ShareThis Page

Addiction is defense in arson case

| Thursday, May 9, 2013, 7:21 p.m.

A Jeannette man was addicted to marijuana and alcohol when he set three fires in the city, including one that injured a firefighter, according to defense attorney Harry Smail.

Roger William Adair, 27, admitted on Thursday to starting the blazes in abandoned buildings.

“I know what I did was wrong, I realize that now,” Adair told Judge Debra Pezze. “I was foolish in what I did.”

Adair was sentenced to serve 18 to 36 months in the Westmoreland County Prison for his role in three arsons in a string of 20 between 2008 and 2012 that put Jeannette residents on edge until six suspects were arrested in September.

Adair became the fourth suspect to plead guilty in the last two weeks.

Adair pleaded guilty to setting fires on Sept. 3, 2009, along Chambers Avenue; Feb. 3, 2012, at 324 Chestnut St., where a firefighter was injured, and Nov. 18, 2010, at 118 N. Fifth St.

Judge Al Bell gave Smail, who is court-appointed, permission in March to spend up to $3,000 to hire a private investigator to bolster a possible alibi defense for Adair, who claimed he was living in New Kensington when the fires were set.

The investigator determined it would be difficult to support Adair's claim, Smail said Thursday.

Adair's drug and alcohol use “affected his conduct ... and his bad decisions that he made,” Smail said.

City fireman James Swartz suffered a laceration to his neck from shattered glass when a window burst during the Chestnut Street fire.

Assistant District Attorney Leo Ciaramitaro read a letter from Swartz, who described the sight of blood spurting from his neck.

“I honestly thought I was going to die,” Swartz wrote. “I was not allowed to return to work or even drive a car for the next two weeks.”

Swartz was flown to a Pittsburgh hospital for treatment and still has a scar.

“Arson is not a victimless crime,” he wrote. “We pray the defendants will learn from their mistakes.”

Investigators found marijuana at Adair's home when they arrested him, Ciaramitaro said.

Pezze ordered Adair to complete a drug and alcohol evaluation.

Also found at Adair's home was a “large jar of lighters, which he indicated had special importance to him,” Ciaramitaro said.

The six suspects were charged in nine of the 20 arsons. Adair is the fifth suspect to be sentenced.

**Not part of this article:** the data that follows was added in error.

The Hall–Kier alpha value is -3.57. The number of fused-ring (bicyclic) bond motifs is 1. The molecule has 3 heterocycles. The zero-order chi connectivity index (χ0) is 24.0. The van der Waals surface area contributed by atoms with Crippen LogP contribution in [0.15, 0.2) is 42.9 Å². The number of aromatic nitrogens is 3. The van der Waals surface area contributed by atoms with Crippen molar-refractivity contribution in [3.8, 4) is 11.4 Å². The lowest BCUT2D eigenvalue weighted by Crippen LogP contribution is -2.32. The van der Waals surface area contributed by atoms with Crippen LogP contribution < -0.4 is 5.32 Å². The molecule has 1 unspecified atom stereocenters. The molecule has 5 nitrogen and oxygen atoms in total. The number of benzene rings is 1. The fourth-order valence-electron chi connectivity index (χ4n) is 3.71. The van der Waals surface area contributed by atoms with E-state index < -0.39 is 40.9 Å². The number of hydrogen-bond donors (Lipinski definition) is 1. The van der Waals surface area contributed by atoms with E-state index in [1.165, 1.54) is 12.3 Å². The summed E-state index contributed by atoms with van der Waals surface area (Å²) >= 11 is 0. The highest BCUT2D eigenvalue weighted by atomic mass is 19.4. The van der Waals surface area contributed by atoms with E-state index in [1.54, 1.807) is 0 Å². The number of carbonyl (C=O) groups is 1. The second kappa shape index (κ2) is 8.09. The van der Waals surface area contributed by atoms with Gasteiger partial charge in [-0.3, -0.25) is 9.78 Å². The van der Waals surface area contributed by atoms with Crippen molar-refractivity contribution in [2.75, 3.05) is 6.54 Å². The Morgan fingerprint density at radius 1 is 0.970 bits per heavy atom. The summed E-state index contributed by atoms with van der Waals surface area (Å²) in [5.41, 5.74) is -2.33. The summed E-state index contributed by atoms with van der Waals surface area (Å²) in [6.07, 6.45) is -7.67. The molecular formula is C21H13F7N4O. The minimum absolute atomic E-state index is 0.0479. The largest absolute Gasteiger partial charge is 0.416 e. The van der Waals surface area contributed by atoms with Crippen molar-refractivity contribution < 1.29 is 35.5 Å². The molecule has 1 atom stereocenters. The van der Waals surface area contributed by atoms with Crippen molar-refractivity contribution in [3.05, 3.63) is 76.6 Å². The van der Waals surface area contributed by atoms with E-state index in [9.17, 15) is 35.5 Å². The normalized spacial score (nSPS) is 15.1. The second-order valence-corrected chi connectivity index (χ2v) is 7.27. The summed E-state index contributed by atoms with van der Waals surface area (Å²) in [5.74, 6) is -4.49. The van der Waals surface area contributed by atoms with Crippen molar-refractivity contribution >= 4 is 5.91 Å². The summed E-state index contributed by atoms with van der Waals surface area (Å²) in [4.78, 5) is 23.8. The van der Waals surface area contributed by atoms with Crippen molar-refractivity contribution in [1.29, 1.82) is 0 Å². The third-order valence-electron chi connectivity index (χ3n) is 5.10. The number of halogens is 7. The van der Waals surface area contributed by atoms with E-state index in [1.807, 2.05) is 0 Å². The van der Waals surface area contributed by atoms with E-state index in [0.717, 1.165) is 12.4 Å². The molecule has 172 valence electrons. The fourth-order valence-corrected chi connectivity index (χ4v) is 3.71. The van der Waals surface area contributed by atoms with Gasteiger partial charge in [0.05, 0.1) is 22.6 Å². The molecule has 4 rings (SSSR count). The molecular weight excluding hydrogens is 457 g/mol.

In the other cases:

• John Raymond Horne, 22, of Jeannette was sentenced Tuesday to 18 to 36 months in connection with four fires, including the Chestnut Street blaze.

• Christopher Allen Jones, 23, of Manor, was sentenced on April 29 to three years of intensive supervision and six months under house arrest with electronic monitoring in a 2008 fire.

• Horne's half-brother, Jeffrey Robert Tierney Jr., 24, of Jeannette, was sentenced April 29 to serve one year less a day to two years less a day in prison and three years' probation in connection with four fires.

• A juvenile charged in one fire began a fire-setting rehabilitation program in October.

The final suspect is Adair's brother, Richard Allen Adair Jr., 28, of Jeannette, who faces arson charges for three fires:

• Aug. 24, 2010, at 212 N. Fifth St.

• Oct. 19, 2011, at 416 S. Sixth St.

• Nov. 18, 2010, at 118 N. Fifth St.

Renatta Signorini is a staff writer for Trib Total Media. She can be reached at 724-837-5374 or

TribLIVE commenting policy

You are solely responsible for your comments and by using you agree to our Terms of Service.

We moderate comments. Our goal is to provide substantive commentary for a general readership. By screening submissions, we provide a space where readers can share intelligent and informed commentary that enhances the quality of our news and information.

While most comments will be posted if they are on-topic and not abusive, moderating decisions are subjective. We will make them as carefully and consistently as we can. Because of the volume of reader comments, we cannot review individual moderation decisions with readers.

We value thoughtful comments representing a range of views that make their point quickly and politely. We make an effort to protect discussions from repeated comments either by the same reader or different readers

We follow the same standards for taste as the daily newspaper. A few things we won't tolerate: personal attacks, obscenity, vulgarity, profanity (including expletives and letters followed by dashes), commercial promotion, impersonations, incoherence, proselytizing and SHOUTING. Don't include URLs to Web sites.

We do not edit comments. They are either approved or deleted. We reserve the right to edit a comment that is quoted or excerpted in an article. In this case, we may fix spelling and punctuation.

We welcome strong opinions and criticism of our work, but we don't want comments to become bogged down with discussions of our policies and we will moderate accordingly.

We appreciate it when readers and people quoted in articles or blog posts point out errors of fact or emphasis and will investigate all assertions. But these suggestions should be sent via e-mail. To avoid distracting other readers, we won't publish comments that suggest a correction. Instead, corrections will be made in a blog post or in an article.